The protective effect of apolipoprotein in models of trophoblast invasion and preeclampsia

Francesca Charlton, Gabriele Bobek, Tim Stait-Gardner, William S Price, Katrina M Mirabito Colafella, Bei Xu, Angela Makris, Kerry-Anne Rye, Annemarie Hennessy
American Journal of Physiology. Regulatory, Integrative and Comparative Physiology 2017 January 1, 312 (1): R40-R48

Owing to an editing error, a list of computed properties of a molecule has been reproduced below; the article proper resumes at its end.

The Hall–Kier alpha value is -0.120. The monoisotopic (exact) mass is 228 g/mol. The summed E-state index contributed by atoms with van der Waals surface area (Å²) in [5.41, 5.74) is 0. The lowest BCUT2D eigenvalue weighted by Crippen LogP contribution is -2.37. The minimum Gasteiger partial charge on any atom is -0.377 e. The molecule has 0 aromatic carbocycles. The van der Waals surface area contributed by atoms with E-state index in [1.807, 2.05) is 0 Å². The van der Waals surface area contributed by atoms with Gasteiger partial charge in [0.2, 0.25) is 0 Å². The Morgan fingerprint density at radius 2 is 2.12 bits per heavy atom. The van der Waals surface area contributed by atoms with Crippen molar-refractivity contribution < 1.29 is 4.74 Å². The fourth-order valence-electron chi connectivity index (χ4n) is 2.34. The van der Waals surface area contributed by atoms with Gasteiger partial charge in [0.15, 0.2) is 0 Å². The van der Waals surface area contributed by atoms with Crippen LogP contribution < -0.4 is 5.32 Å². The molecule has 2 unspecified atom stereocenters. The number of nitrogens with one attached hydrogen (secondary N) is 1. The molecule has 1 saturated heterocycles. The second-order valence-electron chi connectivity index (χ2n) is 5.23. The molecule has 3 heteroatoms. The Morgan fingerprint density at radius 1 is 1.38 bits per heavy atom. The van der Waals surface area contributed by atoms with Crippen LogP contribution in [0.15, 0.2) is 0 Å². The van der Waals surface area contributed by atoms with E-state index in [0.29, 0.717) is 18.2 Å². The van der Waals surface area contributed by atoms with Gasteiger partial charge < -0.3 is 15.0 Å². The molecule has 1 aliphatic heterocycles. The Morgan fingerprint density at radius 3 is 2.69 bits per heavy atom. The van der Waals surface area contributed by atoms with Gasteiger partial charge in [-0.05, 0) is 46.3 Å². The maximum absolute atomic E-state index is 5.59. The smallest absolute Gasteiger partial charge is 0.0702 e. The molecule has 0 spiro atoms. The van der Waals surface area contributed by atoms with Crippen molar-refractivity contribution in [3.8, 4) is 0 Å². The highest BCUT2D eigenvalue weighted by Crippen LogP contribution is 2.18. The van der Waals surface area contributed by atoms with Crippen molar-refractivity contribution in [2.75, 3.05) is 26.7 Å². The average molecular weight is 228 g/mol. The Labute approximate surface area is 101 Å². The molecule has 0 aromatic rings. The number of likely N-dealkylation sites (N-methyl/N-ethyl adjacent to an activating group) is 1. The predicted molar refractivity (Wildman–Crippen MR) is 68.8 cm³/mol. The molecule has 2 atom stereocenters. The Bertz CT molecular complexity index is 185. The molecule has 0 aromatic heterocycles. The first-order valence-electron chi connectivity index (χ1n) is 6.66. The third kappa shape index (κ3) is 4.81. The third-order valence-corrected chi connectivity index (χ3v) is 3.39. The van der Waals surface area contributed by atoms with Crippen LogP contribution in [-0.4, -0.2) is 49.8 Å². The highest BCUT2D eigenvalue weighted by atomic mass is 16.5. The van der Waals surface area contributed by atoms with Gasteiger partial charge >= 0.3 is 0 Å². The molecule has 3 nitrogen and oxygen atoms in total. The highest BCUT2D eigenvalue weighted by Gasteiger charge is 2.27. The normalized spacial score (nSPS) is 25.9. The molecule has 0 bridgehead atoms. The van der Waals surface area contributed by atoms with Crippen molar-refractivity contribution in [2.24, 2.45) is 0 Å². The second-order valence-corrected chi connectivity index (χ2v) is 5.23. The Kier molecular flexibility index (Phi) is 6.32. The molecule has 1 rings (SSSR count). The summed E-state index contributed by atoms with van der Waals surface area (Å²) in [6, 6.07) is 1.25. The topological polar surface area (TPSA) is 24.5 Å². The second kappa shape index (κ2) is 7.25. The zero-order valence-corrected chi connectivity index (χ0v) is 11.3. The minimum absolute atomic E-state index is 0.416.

Preeclampsia is a hypertensive disorder of pregnancy. It is associated with abnormal placentation via poor placental invasion of the uterine vasculature by trophoblast cells, leading to poor placental perfusion, oxidative stress, and inflammation, all of which are implicated in its pathogenesis. A dyslipidemia characterized by low plasma levels of high-density lipoproteins (HDL) and elevated triglycerides has been described in preeclampsia. Apolipoprotein A-I (apoA-I), a constituent of HDL is an anti-inflammatory agent. This study investigated whether apoA-I protects against hypertension and adverse placental changes in a proinflammatory cytokine (TNF-α)-induced model of preeclampsia. Further, this study investigated whether apoA-I protects against the inhibitory effect of TNF-α in a human in vitro model of trophoblast invasion. Administration of apoA-I to pregnant mice before infusion with TNF-α resulted in a significant reduction in the cytokine-induced increase in systolic blood pressure. MRI measurement of T2 relaxation, a parameter that is tissue specific and sensitive to physiological changes within tissues, showed a reversal of TNF-α-induced placental changes. Preincubation of endothelial cells with apoA-I protected against the TNF-α-induced inhibition of HTR-8/SVneo (trophoblast) cell integration into endothelial (UtMVEC) networks. These data suggest that a healthy lipid profile may affect pregnancy outcomes by priming endothelial cells in preparation for trophoblast invasion.

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